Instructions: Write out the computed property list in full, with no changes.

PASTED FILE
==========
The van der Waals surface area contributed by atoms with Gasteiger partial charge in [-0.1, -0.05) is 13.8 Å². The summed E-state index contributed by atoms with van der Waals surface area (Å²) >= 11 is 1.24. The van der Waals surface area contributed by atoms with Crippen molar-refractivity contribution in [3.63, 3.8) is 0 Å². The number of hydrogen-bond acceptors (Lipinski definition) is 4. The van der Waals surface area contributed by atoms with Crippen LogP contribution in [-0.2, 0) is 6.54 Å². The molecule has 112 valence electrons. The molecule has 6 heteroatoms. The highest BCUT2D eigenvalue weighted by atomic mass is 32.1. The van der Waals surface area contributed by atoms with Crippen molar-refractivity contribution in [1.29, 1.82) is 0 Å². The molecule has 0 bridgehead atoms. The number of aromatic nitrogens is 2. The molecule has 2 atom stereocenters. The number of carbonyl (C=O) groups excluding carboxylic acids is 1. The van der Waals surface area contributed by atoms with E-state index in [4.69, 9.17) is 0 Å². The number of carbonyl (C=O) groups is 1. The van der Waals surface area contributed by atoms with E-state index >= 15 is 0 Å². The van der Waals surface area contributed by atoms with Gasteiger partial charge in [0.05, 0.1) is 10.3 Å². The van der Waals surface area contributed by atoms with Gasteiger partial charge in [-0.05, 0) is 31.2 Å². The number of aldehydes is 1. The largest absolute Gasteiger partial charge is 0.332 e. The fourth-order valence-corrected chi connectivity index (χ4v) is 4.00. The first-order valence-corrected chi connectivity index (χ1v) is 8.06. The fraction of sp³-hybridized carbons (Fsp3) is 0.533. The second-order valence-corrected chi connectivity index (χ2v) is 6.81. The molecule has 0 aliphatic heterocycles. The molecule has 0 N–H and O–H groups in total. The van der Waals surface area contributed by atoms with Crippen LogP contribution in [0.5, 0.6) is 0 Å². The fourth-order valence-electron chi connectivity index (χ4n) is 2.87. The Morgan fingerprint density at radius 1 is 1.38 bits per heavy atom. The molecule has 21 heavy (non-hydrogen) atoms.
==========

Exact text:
The van der Waals surface area contributed by atoms with Gasteiger partial charge in [-0.1, -0.05) is 13.8 Å². The summed E-state index contributed by atoms with van der Waals surface area (Å²) >= 11 is 1.24. The van der Waals surface area contributed by atoms with Crippen molar-refractivity contribution in [3.63, 3.8) is 0 Å². The number of hydrogen-bond acceptors (Lipinski definition) is 4. The van der Waals surface area contributed by atoms with Crippen LogP contribution in [-0.2, 0) is 6.54 Å². The molecule has 112 valence electrons. The molecule has 6 heteroatoms. The highest BCUT2D eigenvalue weighted by atomic mass is 32.1. The van der Waals surface area contributed by atoms with Crippen molar-refractivity contribution in [1.29, 1.82) is 0 Å². The molecule has 0 bridgehead atoms. The number of aromatic nitrogens is 2. The molecule has 2 atom stereocenters. The number of carbonyl (C=O) groups excluding carboxylic acids is 1. The van der Waals surface area contributed by atoms with E-state index in [4.69, 9.17) is 0 Å². The number of carbonyl (C=O) groups is 1. The van der Waals surface area contributed by atoms with E-state index >= 15 is 0 Å². The van der Waals surface area contributed by atoms with Gasteiger partial charge in [0.05, 0.1) is 10.3 Å². The van der Waals surface area contributed by atoms with Gasteiger partial charge in [-0.05, 0) is 31.2 Å². The number of aldehydes is 1. The largest absolute Gasteiger partial charge is 0.332 e. The fourth-order valence-corrected chi connectivity index (χ4v) is 4.00. The first-order valence-corrected chi connectivity index (χ1v) is 8.06. The fraction of sp³-hybridized carbons (Fsp3) is 0.533. The second-order valence-corrected chi connectivity index (χ2v) is 6.81. The molecule has 0 aliphatic heterocycles. The molecule has 0 N–H and O–H groups in total. The van der Waals surface area contributed by atoms with Crippen LogP contribution in [0.5, 0.6) is 0 Å². The fourth-order valence-electron chi connectivity index (χ4n) is 2.87. The Morgan fingerprint density at radius 1 is 1.38 bits per heavy atom. The molecule has 21 heavy (non-hydrogen) atoms.